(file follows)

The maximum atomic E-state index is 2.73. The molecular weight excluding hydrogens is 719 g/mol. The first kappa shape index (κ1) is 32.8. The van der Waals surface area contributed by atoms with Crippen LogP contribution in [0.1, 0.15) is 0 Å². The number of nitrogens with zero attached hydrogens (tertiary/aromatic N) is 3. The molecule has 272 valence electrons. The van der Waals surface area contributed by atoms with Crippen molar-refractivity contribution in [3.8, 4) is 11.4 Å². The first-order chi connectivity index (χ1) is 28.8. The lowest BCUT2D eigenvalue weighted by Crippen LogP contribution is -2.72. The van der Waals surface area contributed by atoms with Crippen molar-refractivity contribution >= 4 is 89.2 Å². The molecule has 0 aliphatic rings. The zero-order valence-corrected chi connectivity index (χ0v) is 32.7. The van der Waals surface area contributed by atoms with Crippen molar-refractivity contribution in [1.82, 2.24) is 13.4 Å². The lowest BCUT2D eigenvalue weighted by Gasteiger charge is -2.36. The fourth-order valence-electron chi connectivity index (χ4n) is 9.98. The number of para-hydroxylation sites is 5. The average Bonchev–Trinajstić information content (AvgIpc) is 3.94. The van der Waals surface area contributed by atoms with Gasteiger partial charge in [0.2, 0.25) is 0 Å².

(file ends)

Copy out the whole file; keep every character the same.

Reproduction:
The maximum atomic E-state index is 2.73. The molecular weight excluding hydrogens is 719 g/mol. The first kappa shape index (κ1) is 32.8. The van der Waals surface area contributed by atoms with Crippen LogP contribution in [0.1, 0.15) is 0 Å². The number of nitrogens with zero attached hydrogens (tertiary/aromatic N) is 3. The molecule has 272 valence electrons. The van der Waals surface area contributed by atoms with Crippen molar-refractivity contribution in [3.8, 4) is 11.4 Å². The first-order chi connectivity index (χ1) is 28.8. The lowest BCUT2D eigenvalue weighted by Crippen LogP contribution is -2.72. The van der Waals surface area contributed by atoms with Crippen molar-refractivity contribution >= 4 is 89.2 Å². The molecule has 0 aliphatic rings. The zero-order valence-corrected chi connectivity index (χ0v) is 32.7. The van der Waals surface area contributed by atoms with Crippen molar-refractivity contribution in [1.82, 2.24) is 13.4 Å². The lowest BCUT2D eigenvalue weighted by Gasteiger charge is -2.36. The fourth-order valence-electron chi connectivity index (χ4n) is 9.98. The number of para-hydroxylation sites is 5. The average Bonchev–Trinajstić information content (AvgIpc) is 3.94. The van der Waals surface area contributed by atoms with Gasteiger partial charge in [0.2, 0.25) is 0 Å².